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Sure, you can press a button and take a mini motion picture.
But what about the well-loved, handheld, movie-in-your-pocket flip book? Our favorite form of animation, the flip book is the original, prehistoric movie. We’ve doodled thousands of stick figures in the corners of our notebooks. It’s time for photos.
Then we stumbled across The Curious Blog’s beautiful, handmade flip book.
We had to try it ourselves.
We’re flippin’ out over the final product: a squat little choppy movie, our DIY photo flip book will make your thumbs sore from showing it off to all your photo-loving friends.
Why Flip Books Are Cool
Cinema for your thumbs, flip books excite the curious kid in us. They remind us of how simple a moving picture can be and to appreciate the smaller, personal moments captured in quick video. They’re portable, interactive, always entertaining. Adding photos to the flip book experience is like peanut butter finding its jelly.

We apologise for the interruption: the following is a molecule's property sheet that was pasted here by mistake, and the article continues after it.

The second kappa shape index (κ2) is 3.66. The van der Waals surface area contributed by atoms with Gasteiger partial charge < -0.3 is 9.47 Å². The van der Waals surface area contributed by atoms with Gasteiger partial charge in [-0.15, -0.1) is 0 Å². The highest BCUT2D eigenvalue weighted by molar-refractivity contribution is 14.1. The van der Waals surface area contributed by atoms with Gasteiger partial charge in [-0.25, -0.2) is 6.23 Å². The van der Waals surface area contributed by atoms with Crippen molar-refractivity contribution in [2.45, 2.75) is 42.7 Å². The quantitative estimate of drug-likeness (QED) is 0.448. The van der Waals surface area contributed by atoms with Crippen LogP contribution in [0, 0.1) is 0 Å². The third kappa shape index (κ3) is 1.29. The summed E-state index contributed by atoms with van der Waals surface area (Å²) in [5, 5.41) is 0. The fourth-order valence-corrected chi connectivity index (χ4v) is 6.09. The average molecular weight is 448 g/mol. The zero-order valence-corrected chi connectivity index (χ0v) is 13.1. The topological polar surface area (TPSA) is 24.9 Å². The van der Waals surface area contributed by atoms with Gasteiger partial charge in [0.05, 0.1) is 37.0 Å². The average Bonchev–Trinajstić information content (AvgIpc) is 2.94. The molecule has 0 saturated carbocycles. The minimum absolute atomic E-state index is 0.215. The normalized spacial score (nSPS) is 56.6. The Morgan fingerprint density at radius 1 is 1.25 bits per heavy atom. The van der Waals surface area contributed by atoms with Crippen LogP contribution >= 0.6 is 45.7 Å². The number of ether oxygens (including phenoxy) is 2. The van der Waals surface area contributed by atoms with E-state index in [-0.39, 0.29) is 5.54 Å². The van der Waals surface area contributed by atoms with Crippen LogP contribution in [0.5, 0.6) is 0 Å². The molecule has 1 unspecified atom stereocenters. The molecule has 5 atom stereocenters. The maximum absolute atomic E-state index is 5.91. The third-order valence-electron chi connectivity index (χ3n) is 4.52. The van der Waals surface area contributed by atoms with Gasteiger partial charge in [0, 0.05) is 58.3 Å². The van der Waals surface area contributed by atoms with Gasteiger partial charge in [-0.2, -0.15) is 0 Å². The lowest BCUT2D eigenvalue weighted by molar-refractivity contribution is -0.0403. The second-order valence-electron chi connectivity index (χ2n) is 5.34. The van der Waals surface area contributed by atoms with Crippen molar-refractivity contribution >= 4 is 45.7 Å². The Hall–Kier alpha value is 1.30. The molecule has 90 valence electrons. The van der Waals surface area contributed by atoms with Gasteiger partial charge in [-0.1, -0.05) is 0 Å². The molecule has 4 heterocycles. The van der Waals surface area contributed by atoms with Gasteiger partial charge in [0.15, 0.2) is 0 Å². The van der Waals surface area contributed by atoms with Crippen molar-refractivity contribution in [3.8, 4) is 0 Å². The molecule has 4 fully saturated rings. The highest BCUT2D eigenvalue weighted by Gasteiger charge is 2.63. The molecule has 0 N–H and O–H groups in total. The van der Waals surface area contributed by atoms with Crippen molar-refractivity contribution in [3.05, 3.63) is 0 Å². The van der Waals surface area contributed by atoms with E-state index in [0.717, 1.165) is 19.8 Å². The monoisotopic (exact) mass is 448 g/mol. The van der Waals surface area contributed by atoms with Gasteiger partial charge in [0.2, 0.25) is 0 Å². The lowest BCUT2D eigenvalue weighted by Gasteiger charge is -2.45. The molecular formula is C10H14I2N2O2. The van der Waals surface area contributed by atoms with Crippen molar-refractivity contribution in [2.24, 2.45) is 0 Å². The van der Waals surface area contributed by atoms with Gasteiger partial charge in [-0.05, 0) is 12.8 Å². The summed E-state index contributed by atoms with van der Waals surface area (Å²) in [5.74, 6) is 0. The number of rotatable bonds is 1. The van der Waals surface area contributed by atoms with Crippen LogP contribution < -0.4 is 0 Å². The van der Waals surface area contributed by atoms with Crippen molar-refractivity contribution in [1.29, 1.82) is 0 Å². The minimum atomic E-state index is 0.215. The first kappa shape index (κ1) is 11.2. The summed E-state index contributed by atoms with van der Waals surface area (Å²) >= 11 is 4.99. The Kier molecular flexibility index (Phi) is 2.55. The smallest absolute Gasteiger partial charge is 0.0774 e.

In this tutorial, you’ll learn how to take one of your favorite short videos, cut it up into 100 still frames, and then turn it into a simple, pocket-sized flip book.
What You’ll Need
Step 1: Shoot the Video
You’ll want to shoot in standard mode, at a rate of 15 fps or 30 fps (both are common on point-and-shoots with video capability). The video can be any length, but keep it short and simple. You’ll be cutting it down to 3 or 6.6 seconds.
Also, when you bind the flip book, you’ll lose the left chunk of your your video’s frame. Keep your subject at the right half of your frame while shooting.
Step 2: Set Up Your Photoshop Work Area
Open your video.
Under Image>Image Size, verify your video is 320 x 240 pixels. If not, resize to these specifications.
You’ll also want to open the Animation palette at the bottom of your screen (click Window>Animation). There are two modes in which you can view your video: Timeline and Frames. By clicking on the button at the bottom right of the animation palette, you can switch between the two modes. Timeline mode allows you to see the frames per second; Frame mode allows you to see the keyframes of the whole animation. We worked primarily in timeline mode.
Step 3: Cut Video